Your privacy

SECURITY OF INFORMATION IN THE PRACTICE:

This Practice will ensure that your personal information will be kept private by only allowing access by authorised staff with password protection. All Doctors and staff are required to adhere to the Practice’s Computer & Internet policy, to maintain the integrity of our data. We will also ensure the system back-ups are kept safe and away from unauthorised contact.

 

WHAT OTHER RIGHTS DO I HAVE?

You generally have a right to access and correct your health information. For more information about these rights, please see Privacy fact sheet 50: Accessing and correcting your health information.
You generally have a right to not identify yourself, or to use a pseudonym. For example, when using phone counselling services on sensitive issues such as gambling addiction, or attending sexual health clinics. However, a provider does not have to accommodate this when it is impractical to do so, or if they are required by law to identify you (for example, treating a condition which requires mandatory reporting).

 

From the Office of the Australian Information Commissioner

You have the right to make a complaint if you believe a provider has not handled your health information properly. You should talk to your provider first, and give them an adequate opportunity to deal with the complaint (usually 30 days). A provider cannot charge you for making a complaint, and their privacy policy must explain how you can complain to them. If you are not satisfied with their response, you can complain to us.

HEALTH INFORMATION AND YOUR PRIVACY

When you visit one of our doctors or other health service, they may need to ask for health information about you. Australian privacy law governs how your GP can collect, use and share your health information. It also requires them to protect, correct and give you access to your health information. So please take a moment to read this fact sheet and understand the rules and responsibilities in place to protect your health information.

 

WHAT IS MY ‘HEALTH INFORMATION’?

Health information includes information about your health or a disability. It also includes any personal information collected while you are receiving a health service. This means that information such as your name, billing details, your Medicare number, or personal details about your race, sexuality or religion, may also be considered ‘health information’ in this context. Health information is sensitive information and the Privacy Act1 places rules and restrictions as to how health service providers must manage it.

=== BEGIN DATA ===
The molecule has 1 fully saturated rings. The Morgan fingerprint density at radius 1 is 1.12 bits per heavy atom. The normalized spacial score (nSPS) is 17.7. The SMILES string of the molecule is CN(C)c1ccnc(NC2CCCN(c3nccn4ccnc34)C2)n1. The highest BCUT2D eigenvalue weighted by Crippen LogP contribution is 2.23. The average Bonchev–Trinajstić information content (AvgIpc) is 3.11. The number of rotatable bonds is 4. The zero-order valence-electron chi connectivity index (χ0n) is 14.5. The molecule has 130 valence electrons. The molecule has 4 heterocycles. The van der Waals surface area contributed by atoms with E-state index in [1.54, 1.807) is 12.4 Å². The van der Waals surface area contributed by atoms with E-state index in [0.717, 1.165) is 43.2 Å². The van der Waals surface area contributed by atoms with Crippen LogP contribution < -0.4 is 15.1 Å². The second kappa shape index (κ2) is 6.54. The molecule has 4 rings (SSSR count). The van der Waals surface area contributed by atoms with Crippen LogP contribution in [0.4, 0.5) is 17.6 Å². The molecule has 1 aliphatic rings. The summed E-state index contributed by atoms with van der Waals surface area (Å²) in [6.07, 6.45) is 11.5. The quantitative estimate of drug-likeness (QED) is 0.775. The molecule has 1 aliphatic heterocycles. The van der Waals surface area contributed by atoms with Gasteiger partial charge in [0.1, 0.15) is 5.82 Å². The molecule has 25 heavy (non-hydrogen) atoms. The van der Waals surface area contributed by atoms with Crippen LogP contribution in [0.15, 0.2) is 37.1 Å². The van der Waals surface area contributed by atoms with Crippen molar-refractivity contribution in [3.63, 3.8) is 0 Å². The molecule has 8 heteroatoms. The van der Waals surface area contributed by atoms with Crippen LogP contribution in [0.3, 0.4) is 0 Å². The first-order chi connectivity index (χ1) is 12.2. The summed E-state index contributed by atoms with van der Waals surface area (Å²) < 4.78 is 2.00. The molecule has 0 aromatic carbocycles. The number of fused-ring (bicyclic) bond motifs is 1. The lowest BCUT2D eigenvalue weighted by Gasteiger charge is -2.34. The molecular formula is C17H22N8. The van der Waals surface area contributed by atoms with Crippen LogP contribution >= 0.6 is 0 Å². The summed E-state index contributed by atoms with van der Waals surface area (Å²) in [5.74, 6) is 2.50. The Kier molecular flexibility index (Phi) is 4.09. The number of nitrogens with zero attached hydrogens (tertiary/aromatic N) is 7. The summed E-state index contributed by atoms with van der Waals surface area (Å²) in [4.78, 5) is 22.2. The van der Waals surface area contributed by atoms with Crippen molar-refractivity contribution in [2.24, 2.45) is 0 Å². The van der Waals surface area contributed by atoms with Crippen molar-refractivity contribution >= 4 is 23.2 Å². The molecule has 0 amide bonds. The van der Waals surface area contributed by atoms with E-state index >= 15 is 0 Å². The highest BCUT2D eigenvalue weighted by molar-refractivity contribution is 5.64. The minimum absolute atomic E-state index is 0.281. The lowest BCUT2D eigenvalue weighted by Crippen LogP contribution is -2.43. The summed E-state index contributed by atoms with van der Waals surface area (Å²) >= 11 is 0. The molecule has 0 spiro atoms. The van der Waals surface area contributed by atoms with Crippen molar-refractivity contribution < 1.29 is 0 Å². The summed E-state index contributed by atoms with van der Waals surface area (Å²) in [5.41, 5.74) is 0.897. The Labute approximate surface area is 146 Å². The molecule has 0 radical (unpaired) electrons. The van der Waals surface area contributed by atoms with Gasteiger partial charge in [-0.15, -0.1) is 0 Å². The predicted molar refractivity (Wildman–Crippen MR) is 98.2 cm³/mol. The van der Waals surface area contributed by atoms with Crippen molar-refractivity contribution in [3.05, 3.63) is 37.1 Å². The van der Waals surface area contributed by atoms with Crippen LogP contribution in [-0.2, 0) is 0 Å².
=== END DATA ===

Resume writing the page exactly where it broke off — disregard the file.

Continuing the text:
WHAT IS A ‘HEALTH SERVICE PROVIDER’?

As you might expect, common examples of health service providers include doctors, pharmacists, dentists, private hospitals and nurses. What you may not know is that allied services — such as counsellors, psychologists, chiropractors, disability services, physiotherapists, naturopaths, masseurs, gyms, weight loss clinics, child care centres and private schools – are also ‘health service providers’ in the context of collecting health information, and are bound by the same rules.

For further information

GPO Box 5218 Sydney NSW 2001 | P 1300 363 992 | E enquiries@oaic.gov.au
Or visit our website www.oaic.gov.au
The information provided in this resource is of a general nature. It is not a substitute for legal advice.

WHEN WILL MY GP COLLECT MY HEALTH INFORMATION?

Generally, our GPs will only collect your health information when you consent; should only collect it directly from you; and should only collect information when we need to carry out a service to you. Your consent to collection should be explicitly given, although there may be times where your consent can be assumed. For example, your doctor would normally make notes of symptoms during an appointment, so your consent to do so is implied unless you ask them not to. In some situations, our doctors may not need your consent, such as in an emergency. For example, if you were unconscious and required urgent treatment, information about you could be collected from your family or doctor without your consent.